Republicans Face a Tough Medicaid Dilemma


Rep. Phil Roe (R–Tenn.) is a member of the Republican Study Committee, the uber-conservative wing of House Republicans. A while back he got the assignment of coming up with a replacement plan for Obamacare, which he cheerfully admits was a difficult task: “I was asked to put together a plan that increased access [and] lowered costs but didn’t increase entitlements, so my hands were a bit tied,” he told Sarah Kliff in an interview yesterday. But she says the most surprising part of the interview was this:

What I thought was going to be easy was I thought Medicaid, we’d just block-grant it to the states. That one actually is going to be a little harder than I thought. The reason is there are states like New York, states that expanded [Medicaid]. How do you cover that 10 or so million people on Medicaid?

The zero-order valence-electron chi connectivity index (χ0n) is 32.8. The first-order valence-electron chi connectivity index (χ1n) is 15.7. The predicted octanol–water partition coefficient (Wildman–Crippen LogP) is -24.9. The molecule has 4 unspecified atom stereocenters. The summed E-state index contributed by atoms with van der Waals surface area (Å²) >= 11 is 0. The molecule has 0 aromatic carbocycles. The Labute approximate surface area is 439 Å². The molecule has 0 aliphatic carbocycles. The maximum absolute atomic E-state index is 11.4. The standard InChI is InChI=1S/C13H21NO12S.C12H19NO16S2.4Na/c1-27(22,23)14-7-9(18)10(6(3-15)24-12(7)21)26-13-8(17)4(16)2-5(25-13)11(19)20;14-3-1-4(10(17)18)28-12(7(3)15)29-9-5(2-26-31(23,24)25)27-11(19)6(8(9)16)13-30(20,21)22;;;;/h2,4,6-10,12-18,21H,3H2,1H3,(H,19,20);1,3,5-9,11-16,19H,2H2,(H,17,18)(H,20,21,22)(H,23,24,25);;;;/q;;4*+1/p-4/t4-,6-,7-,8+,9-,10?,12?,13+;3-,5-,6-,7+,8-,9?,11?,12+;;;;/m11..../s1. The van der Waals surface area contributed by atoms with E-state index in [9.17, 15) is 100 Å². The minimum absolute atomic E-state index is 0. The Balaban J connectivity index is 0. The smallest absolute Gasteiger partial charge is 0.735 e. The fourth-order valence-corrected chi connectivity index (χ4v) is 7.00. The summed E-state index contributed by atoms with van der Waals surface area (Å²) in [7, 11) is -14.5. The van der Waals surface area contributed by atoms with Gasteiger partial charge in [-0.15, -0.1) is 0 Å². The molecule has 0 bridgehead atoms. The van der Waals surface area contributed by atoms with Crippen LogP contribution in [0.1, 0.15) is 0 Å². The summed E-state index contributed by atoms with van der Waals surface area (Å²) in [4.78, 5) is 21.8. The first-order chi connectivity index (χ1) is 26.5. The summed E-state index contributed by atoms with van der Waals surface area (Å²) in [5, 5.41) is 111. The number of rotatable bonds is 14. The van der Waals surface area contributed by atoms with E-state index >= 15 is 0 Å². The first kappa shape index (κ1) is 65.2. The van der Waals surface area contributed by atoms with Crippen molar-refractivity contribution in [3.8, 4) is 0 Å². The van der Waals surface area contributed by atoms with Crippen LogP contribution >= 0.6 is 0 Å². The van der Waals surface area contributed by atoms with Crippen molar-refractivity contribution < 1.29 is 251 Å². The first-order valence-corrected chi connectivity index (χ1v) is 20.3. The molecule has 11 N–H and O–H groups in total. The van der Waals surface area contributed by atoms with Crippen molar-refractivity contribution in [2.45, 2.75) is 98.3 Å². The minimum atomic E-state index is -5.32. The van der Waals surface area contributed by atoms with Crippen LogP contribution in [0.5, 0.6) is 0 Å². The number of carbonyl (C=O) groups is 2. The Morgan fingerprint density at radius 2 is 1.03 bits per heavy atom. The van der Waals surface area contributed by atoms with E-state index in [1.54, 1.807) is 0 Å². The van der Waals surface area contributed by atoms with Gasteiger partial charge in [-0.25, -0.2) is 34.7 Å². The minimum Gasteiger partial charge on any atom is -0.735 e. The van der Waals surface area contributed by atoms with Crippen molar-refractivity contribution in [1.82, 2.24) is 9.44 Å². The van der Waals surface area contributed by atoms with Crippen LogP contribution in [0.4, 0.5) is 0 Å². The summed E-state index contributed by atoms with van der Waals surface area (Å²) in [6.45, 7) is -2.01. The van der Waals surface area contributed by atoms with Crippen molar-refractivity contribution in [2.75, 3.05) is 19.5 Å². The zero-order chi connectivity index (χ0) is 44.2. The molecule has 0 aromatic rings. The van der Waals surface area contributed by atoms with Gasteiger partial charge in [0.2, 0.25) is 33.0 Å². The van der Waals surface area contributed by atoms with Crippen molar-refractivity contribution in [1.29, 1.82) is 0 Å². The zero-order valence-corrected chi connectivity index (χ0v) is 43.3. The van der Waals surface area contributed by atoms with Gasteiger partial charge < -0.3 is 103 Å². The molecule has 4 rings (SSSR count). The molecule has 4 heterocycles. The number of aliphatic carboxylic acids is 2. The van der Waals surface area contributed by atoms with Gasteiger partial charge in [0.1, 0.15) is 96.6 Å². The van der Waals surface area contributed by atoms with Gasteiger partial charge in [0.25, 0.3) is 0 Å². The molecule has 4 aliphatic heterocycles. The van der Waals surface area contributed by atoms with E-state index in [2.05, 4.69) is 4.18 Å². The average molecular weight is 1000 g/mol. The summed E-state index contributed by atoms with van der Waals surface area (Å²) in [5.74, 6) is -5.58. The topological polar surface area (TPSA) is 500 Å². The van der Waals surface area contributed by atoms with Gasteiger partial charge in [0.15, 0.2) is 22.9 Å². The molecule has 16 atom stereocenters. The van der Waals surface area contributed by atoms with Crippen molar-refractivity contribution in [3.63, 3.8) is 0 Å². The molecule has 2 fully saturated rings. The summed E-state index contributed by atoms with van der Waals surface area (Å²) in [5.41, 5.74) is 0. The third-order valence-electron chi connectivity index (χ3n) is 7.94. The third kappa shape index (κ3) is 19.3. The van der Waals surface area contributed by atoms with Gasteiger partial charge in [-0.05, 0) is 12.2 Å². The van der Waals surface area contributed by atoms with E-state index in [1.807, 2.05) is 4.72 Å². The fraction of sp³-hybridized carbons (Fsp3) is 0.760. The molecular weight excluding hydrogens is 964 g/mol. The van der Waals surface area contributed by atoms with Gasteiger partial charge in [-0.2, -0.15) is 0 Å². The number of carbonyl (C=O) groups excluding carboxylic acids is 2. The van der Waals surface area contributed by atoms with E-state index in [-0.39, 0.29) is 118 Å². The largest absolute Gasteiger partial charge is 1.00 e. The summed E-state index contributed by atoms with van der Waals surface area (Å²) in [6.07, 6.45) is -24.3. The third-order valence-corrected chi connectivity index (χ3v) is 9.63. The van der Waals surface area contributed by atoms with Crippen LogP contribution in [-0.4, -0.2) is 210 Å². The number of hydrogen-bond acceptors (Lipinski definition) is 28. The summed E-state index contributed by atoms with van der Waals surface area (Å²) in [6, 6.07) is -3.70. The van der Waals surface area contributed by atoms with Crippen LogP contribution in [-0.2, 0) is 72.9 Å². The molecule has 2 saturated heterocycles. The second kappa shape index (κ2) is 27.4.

As Kliff notes, every Republican is on board with block-granting Medicaid. The reason is that, in practice, it pretty much guarantees a steady reduction in Medicaid spending, which opens up budget room for more tax cuts on the rich. What’s not to like?

So what is Roe’s problem? Allow me to translate. If you block-grant Medicaid, you have to decide how big a grant each state gets. This would be based on how many Medicaid recipients each state has.

And that presents a difficulty. You see, blue states have all taken advantage of Obamacare’s Medicaid expansion, while red states haven’t. This means that blue states now have an outsize share of Medicaid recipients, and therefore would get outsize grants. Here’s a picture to demonstrate the problem using everyone’s favorite red and blue states:

These are rough numbers, but they’re in the ballpark of what Medicaid looked like before and after Obamacare. Assuming a total block grant budget of roughly $350 billion, California’s grant increases from $55 billion to $58 billion thanks to Obamacare’s Medicaid expansion. Meanwhile, the share allocated to Texas declines from $25 billion to $22 billion.

I think you can see why Republicans would consider this a problem. Should they permanently lock in higher grants for blue states thanks to the odious Medicaid expansion? Or should they go back to the pre-Obamacare shares? But if they do that, the red states that accepted the expansion would suffer too. It’s quite a dilemma, isn’t it?